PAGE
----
News

  • Hatch Act, DOD regulations govern political activities

    Department of the Army civilians must adhere to the Hatch Act, which is a law intended to assure the public that federal programs are being administered fairly and without the influence of partisan politics. In the same manner as the Hatch Act, military members are under the DOD Directive 1344.10, “Political Activities by Members of the Armed Forces on Active Duty.”

    By Samantha Hill

    REDSTONE ARSENAL, Ala.—With 2020 being an election year, Soldiers and Department of the Army civilians must remember laws and directives outlining what can and can’t be done when it comes to political support — including what is done online and during telework hours.
    Department of the Army civilians must adhere to the Hatch Act, which is a law intended to assure the public that federal programs are being administered fairly and without the influence of partisan politics.
    “It also serves to shield federal employees from partisan political coercion and political influence in personnel decisions,” said Larry Wilde, an ethics counselor at Army Materiel Command. “In large part because of the Hatch Act, personnel decisions are based on merit, not patronage or political affiliation.”
    In the same manner as the Hatch Act, military members are under the DOD Directive 1344.10, “Political Activities by Members of the Armed Forces on Active Duty.” Both help avoid the perception of official DOD sponsorship, approval or endorsement of any partisan political candidate, campaign or cause. Read More



Sports

  • #11 Rifle sets program record, but Falls to #2 Kentucky

    The 11th-ranked Army West Point rifle team set a program record with an aggregate mark of 4,682 in its season-opener on Saturday. Despite the program feat, the Black Knights fell to Great America Rifle Conference (GARC) foe No. 2 Kentucky, which shot a score of 4,709. Army shot its portion of the match virtually in the Tronsrue Marksmanship Center, while Kentucky competed at their own range in Lexington, Ky.

    By JJ Klein
    Army Athletic Communications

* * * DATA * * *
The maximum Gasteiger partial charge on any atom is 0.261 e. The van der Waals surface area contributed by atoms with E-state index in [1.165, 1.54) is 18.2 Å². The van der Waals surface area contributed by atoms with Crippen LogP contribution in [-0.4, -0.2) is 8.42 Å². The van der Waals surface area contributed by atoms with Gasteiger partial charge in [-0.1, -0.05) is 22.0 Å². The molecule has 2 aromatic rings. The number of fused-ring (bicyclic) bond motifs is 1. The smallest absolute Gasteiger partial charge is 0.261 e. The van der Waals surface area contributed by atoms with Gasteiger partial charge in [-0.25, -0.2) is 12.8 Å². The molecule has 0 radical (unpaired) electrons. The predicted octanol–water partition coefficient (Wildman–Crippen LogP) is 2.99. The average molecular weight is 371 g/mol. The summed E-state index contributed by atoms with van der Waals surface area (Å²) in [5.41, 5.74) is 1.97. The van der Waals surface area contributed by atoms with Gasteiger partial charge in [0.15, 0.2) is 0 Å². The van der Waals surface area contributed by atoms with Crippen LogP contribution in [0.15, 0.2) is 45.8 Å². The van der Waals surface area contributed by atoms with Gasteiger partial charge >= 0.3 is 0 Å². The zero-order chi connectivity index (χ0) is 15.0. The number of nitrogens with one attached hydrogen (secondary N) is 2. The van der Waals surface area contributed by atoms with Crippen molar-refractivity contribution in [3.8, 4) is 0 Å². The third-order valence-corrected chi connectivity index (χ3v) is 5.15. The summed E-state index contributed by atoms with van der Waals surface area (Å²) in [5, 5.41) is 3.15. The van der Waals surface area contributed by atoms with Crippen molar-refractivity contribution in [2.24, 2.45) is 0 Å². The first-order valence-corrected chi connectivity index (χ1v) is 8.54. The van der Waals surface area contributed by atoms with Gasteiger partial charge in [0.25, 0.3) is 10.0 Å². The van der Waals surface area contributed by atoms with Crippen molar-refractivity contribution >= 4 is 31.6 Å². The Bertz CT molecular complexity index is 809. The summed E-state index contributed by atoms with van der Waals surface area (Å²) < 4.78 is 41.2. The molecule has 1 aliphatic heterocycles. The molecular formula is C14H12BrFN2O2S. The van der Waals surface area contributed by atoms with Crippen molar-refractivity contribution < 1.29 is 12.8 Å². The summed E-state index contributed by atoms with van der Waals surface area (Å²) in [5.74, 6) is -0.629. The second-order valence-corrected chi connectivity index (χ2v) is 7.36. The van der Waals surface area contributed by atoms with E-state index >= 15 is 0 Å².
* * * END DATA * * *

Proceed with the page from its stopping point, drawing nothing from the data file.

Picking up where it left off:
The 11th-ranked Army West Point rifle team set a program record with an aggregate mark of 4,682 in its season-opener on Saturday. Despite the program feat, the Black Knights fell to Great America Rifle Conference (GARC) foe No. 2 Kentucky, which shot a score of 4,709.
    Army shot its portion of the match virtually in the Tronsrue Marksmanship Center, while Kentucky competed at their own range in Lexington, Kentucky.
    “This is a weird situation to be in,” said Army head coach Web Wright. “We set a program record, but I was expecting a higher score based on the performances we’ve seen over the last couple of weeks.”
    All of Army’s scorers in smallbore had marks above 577. Read More



Leisure

  • USMA reaccreditation visit scheduled for end of September

    Almost 80 members of the USMA staff and faculty have participated in working groups that have evaluated whether the academy meets the standards set forth by its institutional accreditor, the Middle States Commission on Higher Education (MSCHE).

    By Jon Malinowski
    Department of Geography and Environmental Engineering professor

    Between Sept. 27-30, the U.S. Military Academy will host a seven-member team for a virtual reaccreditation evaluation visit. Led by the Superintendent of the U.S. Air Force Academy, Lt. Gen. Jay Silveria, this team of peer reviewers will conduct interviews and focus groups with various constituencies within the USMA community.
    The evaluation team’s itinerary includes a session that is open to all USMA personnel, which will be held from 12:15-1:15 p.m. Sept. 29. The visit will conclude on Sept. 30 when the evaluation team presents its initial findings in a virtual address to the community from 10-11 a.m.
    This visit is an important milestone in an effort that has been underway at West Point for more than three years. Read More



Extra!

  • The Dean’s Book Club: “The Immortal Life of Henrietta Lacks”

     Dean of the Academic Board Brig. Gen. Cindy Jebb hosted her first session of the “Dean’s Book Club” at the West Point Club, Oct. 6. From Oct. 6 -23, participants have the opportunity to read and discuss “The Immortal Life of Henrietta Lacks” by Rebecca Skloot.

    The U.S. Military Academy’s Dean of the Academic Board Brig. Gen. Cindy Jebb hosted her first session of the “Dean’s Book Club” at the West Point Club, Oct. 6.

    From Oct. 6-23, participants have the opportunity to read and discuss “The Immortal Life of Henrietta Lacks” by Rebecca Skloot.

    The book delves into the impact that Henrietta Lacks’ cells, known around the world as “HeLa cells,” have had in science throughout the last 60-plus years, as well as the ethical and scientific implications of human cell research.

    “The history of Henrietta Lacks and the HeLa cells raises important issues regarding science, ethics, race and class,” Skloot says in the introduction of her book. “I’ve done my best to present them clearly within the narrative of the Lacks story… There is much more to say on all the issues, but that is beyond the scope of this book, so I will leave it for the scholars and experts in the field to address.”

    The Dean’s Book Club consists of three sessions—each of which highlights a different interdisciplinary topic that is discussed in the book. Read More



 

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